10. 10. The outcome is that Scottish organisations: The Agreement has been successfully completed with minimum administrative overhead Therefore the Agreement has achieved its aims: What we did and why we did it - #5 <ul><li>can use Ordnance Survey data to fulfil the full range of their public sector functions </li></ul><ul><li>have the freedom and flexibility to use their data in combination with that from </li></ul><ul><li>Ordnance Survey for all public sector functions </li></ul><ul><li>Rationalising the procurement of Ordnance Survey base data </li></ul><ul><li>Improving the capacity of the Scottish public sector to use spatial data </li></ul><ul><li>in the support of all of its functions </li></ul>
  11. 11. The Agreement establishes an entirely new way forward Partnership brings a fundamental change in approach <ul><li>It covers the entire Scottish public sector </li></ul><ul><li>It change the rules of engagement with Ordnance Survey </li></ul><ul><li>we are now officially partners </li></ul><ul><li>The Partnership approach enables better understanding: </li></ul><ul><li>Ordnance Survey of public sector requirements </li></ul><ul><li>Scottish Public sector of Ordnance Survey constraints </li></ul><ul><li>There has been universal buy-in </li></ul><ul><ul><li>Scottish Ministers </li></ul></ul><ul><ul><li>Ordnance Survey Chief Executive and Board </li></ul></ul><ul><ul><li>Public Sector Chief Executives </li></ul></ul><ul><ul><li>Staff at operational level </li></ul></ul>What makes the One Scotland Agreement different?
  12. 12. What are the Benefits? <ul><li>More efficient and effective use of data </li></ul><ul><li>Improved Data-sharing </li></ul><ul><li>More flexible and liberal approach to data created by public sector </li></ul><ul><li>Improved efficiency in administration </li></ul><ul><li>Central Approach to Funding can lead to: </li></ul><ul><ul><li>Reduction in bureaucracy leading to efficiency saving </li></ul></ul><ul><ul><li>Potential for Future cost saving by top sliced payment by </li></ul></ul><ul><ul><li>Scottish government </li></ul></ul><ul><ul><li>Development of strong public sector identity, shared objectives </li></ul></ul><ul><ul><li>and common purpose in improving use of spatial data </li></ul></ul><ul><li>This has the potential to support future initiatives: </li></ul><ul><ul><li>Thematic development of Scotland’s SDI </li></ul></ul><ul><ul><li>Implementing INSPIRE </li></ul></ul><ul><ul><li>Extending collaborative procurement approach to other data/suppliers </li></ul></ul>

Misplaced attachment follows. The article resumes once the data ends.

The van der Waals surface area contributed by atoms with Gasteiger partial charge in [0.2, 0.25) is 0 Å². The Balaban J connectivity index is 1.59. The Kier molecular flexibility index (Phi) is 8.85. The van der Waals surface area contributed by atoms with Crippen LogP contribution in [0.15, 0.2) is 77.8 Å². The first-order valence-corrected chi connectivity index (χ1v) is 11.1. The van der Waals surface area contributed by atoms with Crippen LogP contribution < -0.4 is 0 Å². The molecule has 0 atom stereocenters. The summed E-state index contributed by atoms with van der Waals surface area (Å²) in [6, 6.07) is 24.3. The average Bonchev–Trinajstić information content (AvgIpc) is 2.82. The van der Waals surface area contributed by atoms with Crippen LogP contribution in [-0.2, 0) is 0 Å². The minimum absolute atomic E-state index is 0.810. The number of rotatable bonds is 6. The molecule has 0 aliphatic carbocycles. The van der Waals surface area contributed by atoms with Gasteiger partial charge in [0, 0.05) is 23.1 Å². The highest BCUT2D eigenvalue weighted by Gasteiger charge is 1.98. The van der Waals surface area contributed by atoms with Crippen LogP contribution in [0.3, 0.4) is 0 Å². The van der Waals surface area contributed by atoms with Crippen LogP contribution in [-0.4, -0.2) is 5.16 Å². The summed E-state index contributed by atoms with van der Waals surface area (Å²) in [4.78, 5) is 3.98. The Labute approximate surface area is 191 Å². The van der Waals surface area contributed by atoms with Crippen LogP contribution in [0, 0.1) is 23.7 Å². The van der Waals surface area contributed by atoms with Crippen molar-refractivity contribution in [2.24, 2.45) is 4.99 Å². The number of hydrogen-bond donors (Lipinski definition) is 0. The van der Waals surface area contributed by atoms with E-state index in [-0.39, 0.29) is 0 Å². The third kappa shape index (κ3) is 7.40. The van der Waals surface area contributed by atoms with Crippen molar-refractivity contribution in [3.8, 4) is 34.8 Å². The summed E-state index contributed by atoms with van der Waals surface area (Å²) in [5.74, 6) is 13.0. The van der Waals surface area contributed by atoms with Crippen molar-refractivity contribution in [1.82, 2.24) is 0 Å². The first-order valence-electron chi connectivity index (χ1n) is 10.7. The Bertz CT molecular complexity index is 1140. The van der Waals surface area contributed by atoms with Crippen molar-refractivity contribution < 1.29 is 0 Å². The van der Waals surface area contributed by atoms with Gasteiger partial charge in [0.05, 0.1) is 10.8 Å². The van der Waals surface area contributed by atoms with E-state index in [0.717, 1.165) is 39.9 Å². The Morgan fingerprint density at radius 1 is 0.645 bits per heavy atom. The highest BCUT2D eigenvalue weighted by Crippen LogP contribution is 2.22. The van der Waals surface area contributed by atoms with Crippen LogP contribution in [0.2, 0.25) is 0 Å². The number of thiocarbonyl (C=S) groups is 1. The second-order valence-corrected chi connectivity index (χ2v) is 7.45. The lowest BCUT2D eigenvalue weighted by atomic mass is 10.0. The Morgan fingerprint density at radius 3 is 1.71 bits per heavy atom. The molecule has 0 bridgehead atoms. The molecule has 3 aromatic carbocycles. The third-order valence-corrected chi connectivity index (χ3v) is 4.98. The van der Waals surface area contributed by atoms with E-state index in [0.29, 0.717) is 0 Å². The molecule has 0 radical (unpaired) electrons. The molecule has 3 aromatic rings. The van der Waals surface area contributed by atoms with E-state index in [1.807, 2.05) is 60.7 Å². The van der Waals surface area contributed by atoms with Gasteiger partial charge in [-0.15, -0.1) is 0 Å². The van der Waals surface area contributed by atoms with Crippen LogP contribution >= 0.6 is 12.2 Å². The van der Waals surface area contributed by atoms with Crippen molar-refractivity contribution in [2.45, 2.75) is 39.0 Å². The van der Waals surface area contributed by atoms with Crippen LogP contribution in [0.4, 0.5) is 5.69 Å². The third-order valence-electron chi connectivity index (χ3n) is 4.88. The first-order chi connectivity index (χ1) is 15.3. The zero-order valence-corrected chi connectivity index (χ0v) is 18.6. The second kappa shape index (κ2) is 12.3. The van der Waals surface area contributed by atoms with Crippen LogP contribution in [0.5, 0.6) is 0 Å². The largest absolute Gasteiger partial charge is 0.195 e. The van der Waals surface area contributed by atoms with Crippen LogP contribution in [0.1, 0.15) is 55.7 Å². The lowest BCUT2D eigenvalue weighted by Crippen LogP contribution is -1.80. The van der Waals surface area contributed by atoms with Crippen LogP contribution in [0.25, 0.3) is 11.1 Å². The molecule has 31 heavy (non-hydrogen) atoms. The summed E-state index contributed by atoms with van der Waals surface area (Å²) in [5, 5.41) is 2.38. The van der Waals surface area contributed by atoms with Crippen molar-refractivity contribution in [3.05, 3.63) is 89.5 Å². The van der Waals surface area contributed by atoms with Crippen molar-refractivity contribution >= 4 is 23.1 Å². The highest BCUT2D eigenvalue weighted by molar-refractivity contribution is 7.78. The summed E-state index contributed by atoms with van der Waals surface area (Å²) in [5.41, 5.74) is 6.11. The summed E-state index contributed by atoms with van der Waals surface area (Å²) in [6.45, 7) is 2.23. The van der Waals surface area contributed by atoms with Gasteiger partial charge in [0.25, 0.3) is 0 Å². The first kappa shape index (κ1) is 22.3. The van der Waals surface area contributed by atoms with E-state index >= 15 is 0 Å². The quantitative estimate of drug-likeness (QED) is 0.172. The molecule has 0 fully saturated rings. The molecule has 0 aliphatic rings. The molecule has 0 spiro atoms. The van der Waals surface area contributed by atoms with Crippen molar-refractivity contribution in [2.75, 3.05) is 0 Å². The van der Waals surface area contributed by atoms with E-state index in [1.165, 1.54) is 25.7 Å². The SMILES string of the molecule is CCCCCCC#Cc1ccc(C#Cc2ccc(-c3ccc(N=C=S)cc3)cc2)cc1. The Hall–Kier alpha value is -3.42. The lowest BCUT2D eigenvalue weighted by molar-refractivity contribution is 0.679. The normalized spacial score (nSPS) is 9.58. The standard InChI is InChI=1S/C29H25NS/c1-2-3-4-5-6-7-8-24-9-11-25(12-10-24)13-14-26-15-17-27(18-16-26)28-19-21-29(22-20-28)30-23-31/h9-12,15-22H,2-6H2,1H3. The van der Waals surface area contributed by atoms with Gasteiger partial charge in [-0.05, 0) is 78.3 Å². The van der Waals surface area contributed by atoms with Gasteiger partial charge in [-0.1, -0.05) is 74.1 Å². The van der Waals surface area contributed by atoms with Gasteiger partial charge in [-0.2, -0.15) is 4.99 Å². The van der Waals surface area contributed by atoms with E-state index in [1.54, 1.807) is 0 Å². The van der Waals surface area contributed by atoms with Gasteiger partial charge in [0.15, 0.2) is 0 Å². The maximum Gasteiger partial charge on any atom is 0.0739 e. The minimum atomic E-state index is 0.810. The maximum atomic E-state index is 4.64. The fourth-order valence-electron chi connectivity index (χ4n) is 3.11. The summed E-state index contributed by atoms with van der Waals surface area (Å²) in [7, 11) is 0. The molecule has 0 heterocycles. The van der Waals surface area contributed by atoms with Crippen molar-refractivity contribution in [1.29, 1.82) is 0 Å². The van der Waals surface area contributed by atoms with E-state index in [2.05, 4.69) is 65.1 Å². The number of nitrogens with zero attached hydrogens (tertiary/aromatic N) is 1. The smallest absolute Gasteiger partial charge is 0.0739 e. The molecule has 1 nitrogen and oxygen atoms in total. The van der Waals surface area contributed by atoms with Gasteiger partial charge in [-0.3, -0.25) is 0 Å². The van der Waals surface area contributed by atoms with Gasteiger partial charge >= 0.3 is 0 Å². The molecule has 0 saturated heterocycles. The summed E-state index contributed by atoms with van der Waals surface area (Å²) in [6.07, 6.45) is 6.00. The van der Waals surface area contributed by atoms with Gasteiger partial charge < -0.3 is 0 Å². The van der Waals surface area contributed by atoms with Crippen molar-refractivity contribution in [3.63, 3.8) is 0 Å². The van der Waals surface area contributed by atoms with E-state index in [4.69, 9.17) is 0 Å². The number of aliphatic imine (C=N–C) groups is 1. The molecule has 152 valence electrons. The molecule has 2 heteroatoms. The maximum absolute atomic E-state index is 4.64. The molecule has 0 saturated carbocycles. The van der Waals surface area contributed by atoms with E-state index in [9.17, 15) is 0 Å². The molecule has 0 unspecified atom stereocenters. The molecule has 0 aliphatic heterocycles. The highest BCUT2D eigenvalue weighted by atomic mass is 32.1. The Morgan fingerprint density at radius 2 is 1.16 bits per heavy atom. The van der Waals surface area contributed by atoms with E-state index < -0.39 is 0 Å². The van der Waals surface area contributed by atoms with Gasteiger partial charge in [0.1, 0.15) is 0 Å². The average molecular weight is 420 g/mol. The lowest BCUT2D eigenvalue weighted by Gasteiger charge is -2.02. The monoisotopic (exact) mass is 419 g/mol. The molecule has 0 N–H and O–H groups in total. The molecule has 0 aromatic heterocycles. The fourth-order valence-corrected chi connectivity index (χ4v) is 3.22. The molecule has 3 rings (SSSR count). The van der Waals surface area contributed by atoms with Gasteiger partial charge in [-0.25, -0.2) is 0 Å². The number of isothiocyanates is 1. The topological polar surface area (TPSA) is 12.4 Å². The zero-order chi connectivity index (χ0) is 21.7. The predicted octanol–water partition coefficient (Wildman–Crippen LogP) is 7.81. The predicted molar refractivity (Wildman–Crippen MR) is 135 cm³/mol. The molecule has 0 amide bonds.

13. 13. At the beginning there was limited understanding of each other’s requirements/limitations Potentially the biggest stumbling block The Formal Concordat between Scottish Ministers and Local Authorities provided the necessary guarantees that the Agreement would be binding on all members What were the Issues? <ul><li>This improved incrementally during the process – sometimes through tough talking </li></ul><ul><li>The involvement of lawyers was necessary but caused over-complications </li></ul><ul><li>Members were unsure about collective working </li></ul><ul><li>between central and local government </li></ul><ul><li>We had to balance individual winners and losers with collective advantage </li></ul><ul><li>We had to balance the tensions between </li></ul><ul><li>local priorities against what was achievable nationally </li></ul><ul><li>The status of non-Crown bodies in a Crown to Crown Agreement </li></ul><ul><li>Nearly a show-stopper! </li></ul>
  14. 14. What are the Next Steps? Making the Agreement work Exploiting the Agreement to get maximum benefit for the citizens of Scotland <ul><li>Extend membership, NHS Health Boards and LA Joint Boards </li></ul><ul><li>Explore benefits of the partnership approach </li></ul><ul><li>Development of new usage/funding models </li></ul><ul><li>The existing funding model is pragmatic – a legacy of PGA/MSA </li></ul><ul><li>Short-term next steps – Top Slice central payment by Scottish Government </li></ul><ul><ul><li>Longer term sustainable model – use what you need/pay for what you use? </li></ul></ul><ul><li>Extend collaborative procurement to other priority data/suppliers </li></ul><ul><li>Aerial imagery </li></ul><ul><li>Height </li></ul><ul><li>Marine </li></ul><ul><li>Software </li></ul>
  15. 15. The One Scotland Mapping Agreement was delivered in response to the objectives of One Scotland: One Geography It will support data sharing and information delivery systems in Scotland’s SDI It will deliver cost savings and efficiency/effectiveness gains for the Scottish public sector It will act as a model for procurement of other base datasets Therefore the Agreement is an overwhelming success Conclusion